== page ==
How happy are we really? And, how happy are we meant to be?
There’s a lot of talk about finding our joy, or happiness, just now. We’re told to look for the good in the every day. We must seek it out, in case we forget what it looks like. Or in case we forget how to find it.
Which in itself can just add even more pressure. Am I happy enough? Am I meant to be this ludicrously smiley person all the time, and never get upset, scared or lonely? And if I’m not happy, will people think I’m miserable, and does that make me a bad person?
The truth is, none of us can be happy all the time. Of course we can’t. But that doesn’t mean we should put up with situations that are making us unhappy. Nor should we feel that we’ve got to settle.
What’s happy for you, isn’t for me
And it’s also good to remember that what happiness looks like to me, will be different for you. Our happiness thresholds aren’t set in stone either, and what made us happy yesterday, can bring up very different emotions today. Because it’s all about context.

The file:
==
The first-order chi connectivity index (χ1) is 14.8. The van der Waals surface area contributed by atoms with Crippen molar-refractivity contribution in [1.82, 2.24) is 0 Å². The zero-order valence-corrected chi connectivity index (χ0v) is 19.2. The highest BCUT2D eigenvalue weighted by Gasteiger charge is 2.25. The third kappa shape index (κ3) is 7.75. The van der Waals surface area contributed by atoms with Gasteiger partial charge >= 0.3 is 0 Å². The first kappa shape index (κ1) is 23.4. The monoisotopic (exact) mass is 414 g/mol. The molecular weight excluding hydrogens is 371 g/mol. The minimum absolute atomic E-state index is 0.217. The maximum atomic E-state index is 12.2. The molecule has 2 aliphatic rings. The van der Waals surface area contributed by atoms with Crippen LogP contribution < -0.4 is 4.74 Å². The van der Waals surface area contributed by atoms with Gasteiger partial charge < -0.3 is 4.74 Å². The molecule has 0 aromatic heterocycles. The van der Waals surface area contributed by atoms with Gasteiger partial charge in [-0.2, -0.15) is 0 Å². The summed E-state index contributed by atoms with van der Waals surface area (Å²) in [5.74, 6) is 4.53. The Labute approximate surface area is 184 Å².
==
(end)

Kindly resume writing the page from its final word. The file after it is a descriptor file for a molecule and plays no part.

Some of the simplest pleasures in life can make us the happiest we’ve ever been. Finding something that you thought was lost. Mastering something for yourself without having to rely on anyone else.
Waking up next to someone gently snoozing on the pillow next to yours can either be one of the best feelings, or the loneliest, for example. I’ve known both sides, with the same person. Again, it depends on context. There’s no one state or another that is the right fit for everyone. And what’s right for us today, may not be tomorrow.
And it’s not just the small things. Even the biggest achievements or successes can leave us feeling deflated. Years of effort and hard work, and yet we don’t feel any different or better for it.
Working towards something, assuming that it will bring us automatic happiness, is a sure way to cultivate more of the unhappiness.
But by being aware of what makes us truly happy – big thing or small – we can start to follow it, and seek it out.
We need to create our own definition of joy. No one can explain it to us, or tell us what we need to do.
So yes, go find your joy. But do it just for you, no one else,
Photo credit: Simon Maage via Unsplash.com